While this can be a normal part of aging, there is still much that can be done to keep your senior dog in shape and slow muscle loss. Keeping up with a regular exercise routine can help keep the muscles toned and in shape. Treating underlying illnesses and keeping the joints healthy with supplements like green-lipped mussel or methylsulfonylmethane (MSM) can also help. Many senior dog food diets have joint supplements such as glucosamine and chondroitin added to them. They are also sometimes lower in calories to help reduce age-related weight gain. By keeping your dog active, you also keep the muscles toned and reduce loss.
One of the most common causes of illness-related muscle loss is called cachexia, or chronic muscle wasting. It can be seen with many different illnesses, however, is a common symptom of advanced diseases such as cancer. Usually occurring in the late stages of illness, cachexia leads to full-body muscle wasting, loss of tone, and additional body changes such as loss of body mass and fat. Cancers of the digestive tract, such as pancreatic or stomach cancer, are the most likely to see severe cachexia. It is diagnosed generally through visual appearance, such as the loss of fullness in the face or body.
Since cachexia is a symptom, and not a direct illness, it isn’t really something that can be treated on its own. Instead, controlling the underlying cancer through chemotherapy, tumor removal, and palliative care can help reduce muscle and fat loss. In some cases, medications such as corticosteroids like prednisone may be given to increase appetite. That said, they’ve shown little promise in helping improve overall symptoms due to cachexia being secondary in nature.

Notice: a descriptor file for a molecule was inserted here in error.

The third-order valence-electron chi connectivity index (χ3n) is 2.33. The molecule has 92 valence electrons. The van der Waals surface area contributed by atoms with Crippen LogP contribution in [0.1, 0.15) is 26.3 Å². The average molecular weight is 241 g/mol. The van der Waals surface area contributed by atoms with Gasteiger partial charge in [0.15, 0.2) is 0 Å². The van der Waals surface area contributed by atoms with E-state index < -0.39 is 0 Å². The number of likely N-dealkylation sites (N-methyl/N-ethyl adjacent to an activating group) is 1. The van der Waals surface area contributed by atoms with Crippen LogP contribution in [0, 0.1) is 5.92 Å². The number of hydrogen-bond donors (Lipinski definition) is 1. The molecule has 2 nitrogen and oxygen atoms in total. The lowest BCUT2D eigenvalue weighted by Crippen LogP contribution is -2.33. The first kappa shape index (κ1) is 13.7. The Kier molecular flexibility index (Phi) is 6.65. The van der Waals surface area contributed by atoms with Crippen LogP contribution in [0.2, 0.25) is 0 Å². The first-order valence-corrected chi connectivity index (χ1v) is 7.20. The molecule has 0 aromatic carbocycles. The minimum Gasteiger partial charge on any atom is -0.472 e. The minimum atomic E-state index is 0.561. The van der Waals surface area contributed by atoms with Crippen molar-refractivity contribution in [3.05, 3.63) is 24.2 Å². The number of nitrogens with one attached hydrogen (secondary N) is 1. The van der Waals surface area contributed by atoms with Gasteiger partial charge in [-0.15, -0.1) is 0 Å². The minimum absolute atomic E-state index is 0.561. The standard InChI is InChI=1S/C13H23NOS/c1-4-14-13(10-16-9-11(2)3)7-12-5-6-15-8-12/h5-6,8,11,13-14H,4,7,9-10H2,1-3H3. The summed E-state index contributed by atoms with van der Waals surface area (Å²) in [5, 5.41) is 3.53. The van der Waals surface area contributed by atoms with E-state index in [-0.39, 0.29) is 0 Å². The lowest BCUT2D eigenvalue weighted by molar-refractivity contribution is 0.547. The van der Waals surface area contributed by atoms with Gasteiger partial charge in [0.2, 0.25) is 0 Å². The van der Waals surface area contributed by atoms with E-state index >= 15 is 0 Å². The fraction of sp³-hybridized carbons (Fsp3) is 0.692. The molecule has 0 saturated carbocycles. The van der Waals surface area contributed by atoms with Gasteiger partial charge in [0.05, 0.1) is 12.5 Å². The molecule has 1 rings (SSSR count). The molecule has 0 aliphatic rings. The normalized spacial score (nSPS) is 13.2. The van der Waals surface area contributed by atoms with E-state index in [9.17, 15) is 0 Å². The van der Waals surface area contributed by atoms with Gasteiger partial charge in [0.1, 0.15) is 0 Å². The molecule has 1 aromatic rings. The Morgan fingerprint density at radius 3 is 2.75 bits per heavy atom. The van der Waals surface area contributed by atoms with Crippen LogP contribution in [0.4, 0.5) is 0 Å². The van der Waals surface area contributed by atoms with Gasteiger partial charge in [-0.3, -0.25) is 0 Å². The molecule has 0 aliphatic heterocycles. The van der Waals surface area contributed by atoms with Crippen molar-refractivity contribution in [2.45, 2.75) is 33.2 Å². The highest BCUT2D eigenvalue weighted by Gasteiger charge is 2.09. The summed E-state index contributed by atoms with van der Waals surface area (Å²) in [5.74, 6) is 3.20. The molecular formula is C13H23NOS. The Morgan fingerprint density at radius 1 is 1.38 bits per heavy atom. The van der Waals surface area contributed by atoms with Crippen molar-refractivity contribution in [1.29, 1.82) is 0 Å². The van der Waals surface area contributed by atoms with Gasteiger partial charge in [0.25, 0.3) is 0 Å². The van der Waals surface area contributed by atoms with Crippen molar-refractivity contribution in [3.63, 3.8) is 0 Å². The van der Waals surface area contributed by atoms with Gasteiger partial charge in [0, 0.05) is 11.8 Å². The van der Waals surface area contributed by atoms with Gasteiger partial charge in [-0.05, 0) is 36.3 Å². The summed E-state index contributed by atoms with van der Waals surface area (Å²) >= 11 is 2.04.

Myositis (Muscle Inflammation)
Inflammation may make you think of swelling increasing size rather than decreasing it. However, myositis, or inflammation of the muscles, can also lead to muscle wasting in dogs if prolonged. It is often an indication of other problems ongoing in the body. Often, it causes painful swelling of the muscles. It can affect just a single muscle or the whole system. Myositis can also affect any muscle in the body, from the eyes to the legs.
Affected dogs may have trouble moving the inflamed muscles, or may have a sudden change in gait or activity levels. If muscles surrounding the digestive tract are affected, you may also see vomiting, diarrhea, or changes in appetite. Myositis can be caused by many underlying conditions. These include infections or parasites affecting the muscles, immune system conditions, and some cancers. Examination, bloodwork, X-rays, and more can be done to narrow down the underlying cause and find the right treatment option.
Treatment depends on the underlying cause of the inflammation. Antibiotics and antiparasitics can help treat parasites or bacteria present. Steroids can help reduce the body’s inflammatory response. Pain medications and physical therapy may also be helpful for reconditioning muscles and reducing pain.